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February 8, 2016
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If hearts are involved, Pakistan-India peace only a heartbeat away

Karachi

February 8, 2016

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What is keeping India and Pakistan apart? Nothing, if seen through one perspective, and a great deal when looked at from another point of view - the latter, unfortunately, continuing to dominate the minds of those at the helm of affairs on both sides of the border.

That is what frustrates former Pakistani foreign minister Hina Rabbani Khar, who does not wish to wait for 70 years to see peace between the two neighbouring states.

“It’s not as if there haven’t been efforts for peace over the years,” she noted while speaking as a panelist in a session on India-Pakistan relations on Sunday at the Karachi Literature Festival 2016.

“Yet we have failed every time. We have never come to a point where disputes are resolved. In fact, they have continued to pile up.”

Khar observed that Mumbai, Pathankot and Samjhota attacks had pushed back both the countries each time into becoming rivals again.

“It’s about time that we stop comforting ourselves that eventually there’ll be peace, and focus on the hindrances in achieving it,” she added.

Khar said there was a deep-seated narrative that we needed to stop teaching our children.

However, another panelist Khurshid Mahmud Kasuri, also a former Pakistani foreign minister, reminded the much younger Khar, who had also remained his son’s classmate, that peace was impossible without having a large degree of optimism.

“I won’t give up. I have greater confidence than Hina that peace will become possible sooner than later,” he added. Kasuri, the author of “Neither a Hawk nor a Dove: An insider’s account of Pakistan's foreign policy”, said it was necessary to maintain a level of strategic balance and being cognisant of ground realities to bring about peace. Besides, he added, it was also important to understand the other person when you talking to them.

“I read a lot about Indians before holding talks with them so that I could empathise with them and expect a similar response.”

Kasuri observed that statesmanship was the key to ending the tensions between the two nuclear-armed nations.

He added that Indian Prime Minister Narendra Modi, by visiting Lahore, had demonstrated that bold steps were possible if there was genuine will. “The Indian prime minister went on with the move even though the hardliners in his country are unhappy over it.”

Kasuri recalled that in 2005 when he was the foreign minister, Pakistan and India had signed a joint statement on the irreversibility of the peace process that concretised it.

“When the Samjhota attacked occurred, I was advised that I should discontinue talks with India, but I chose to keep talking,” he added.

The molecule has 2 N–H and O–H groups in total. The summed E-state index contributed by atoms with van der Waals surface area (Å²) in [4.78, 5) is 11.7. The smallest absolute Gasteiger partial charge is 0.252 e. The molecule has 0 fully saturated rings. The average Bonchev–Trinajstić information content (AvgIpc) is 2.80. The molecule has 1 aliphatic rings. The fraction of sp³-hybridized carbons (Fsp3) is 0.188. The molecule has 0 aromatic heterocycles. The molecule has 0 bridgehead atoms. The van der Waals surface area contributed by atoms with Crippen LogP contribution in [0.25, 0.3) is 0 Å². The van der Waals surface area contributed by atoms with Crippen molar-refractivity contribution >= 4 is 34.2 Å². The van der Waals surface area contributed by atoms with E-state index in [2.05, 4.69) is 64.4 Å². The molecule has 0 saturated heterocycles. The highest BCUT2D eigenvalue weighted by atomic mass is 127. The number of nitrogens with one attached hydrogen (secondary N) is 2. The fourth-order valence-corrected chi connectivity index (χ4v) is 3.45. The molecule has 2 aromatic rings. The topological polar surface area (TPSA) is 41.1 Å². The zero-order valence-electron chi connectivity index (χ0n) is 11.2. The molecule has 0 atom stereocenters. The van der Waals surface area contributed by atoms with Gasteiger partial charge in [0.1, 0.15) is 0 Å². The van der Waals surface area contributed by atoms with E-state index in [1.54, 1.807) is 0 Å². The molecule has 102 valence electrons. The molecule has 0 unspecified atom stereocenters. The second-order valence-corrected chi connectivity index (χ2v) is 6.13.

Veteran Pakistani diplomat Jamsheed Marker, also a panellist, wisely put it that breaking ties with another country took only five minutes, but maintaining them was a different matter altogether.

“We [the people of Pakistan and India] eat the same food, speak the same language and no matter what, sensibility asserts itself time and again,” he noted.

Another panellist, Salman Khurshid, a former Indian foreign minister, observed that there was no substitute for personal chemistry. “The people of both countries want peace and if anyone believes that they can be incited to choose war, then that's a mistake,” he added.

“However, objective conditions too have to be seen.”

Khurshid said after speaking with the people he had met with in the last two days after his arrival in Pakistan for the literary festival, he saw no reason as to why two countries could not be friends. “When peace between India and  Pakistan is achieved, then the Nobel Prize for peace should go to the ‘aam aadmi’ , the catchphrase being used today for the common people, of both sides for making that possible,” he said in response to a question asked by the session’s moderator.

Author Fakir Syed Aijazuddin, the moderator, keeping the discussion alive by tossing out quips throughout the session, mentioning Princess Diana’s interview wherein she had famously revealed there were three people in her marriage, wondered if the case of Pakistan and India ties was similar, with the military of the former playing the role of a third partner.

Khar responded that the incapacitating of one institution and the building of another was responsible for this situation.

She observed that the military was not trained to handle foreign policy but unfortunately that was the case in Pakistan.

However, she added that Pakistani military too wanted what was best for the country.

Kasuri noted that it was not unusual to see the military acquiring more power in countries with troubled borders and Pakistan was not an exception.

“But even the military relies on the foreign office for the information it requires,” he added.

When the moderator quipped that the Pakistan-India peace process wheel had been invented but the only problem was that it was square in shape, Khar said peace could even be possible in weeks if established rules of engagement were changed.

All the panelists stressed the need for the two countries relaxing visa rules for each other and coming up with exchange programmes for students could learn more about the people living on the other side of the border.

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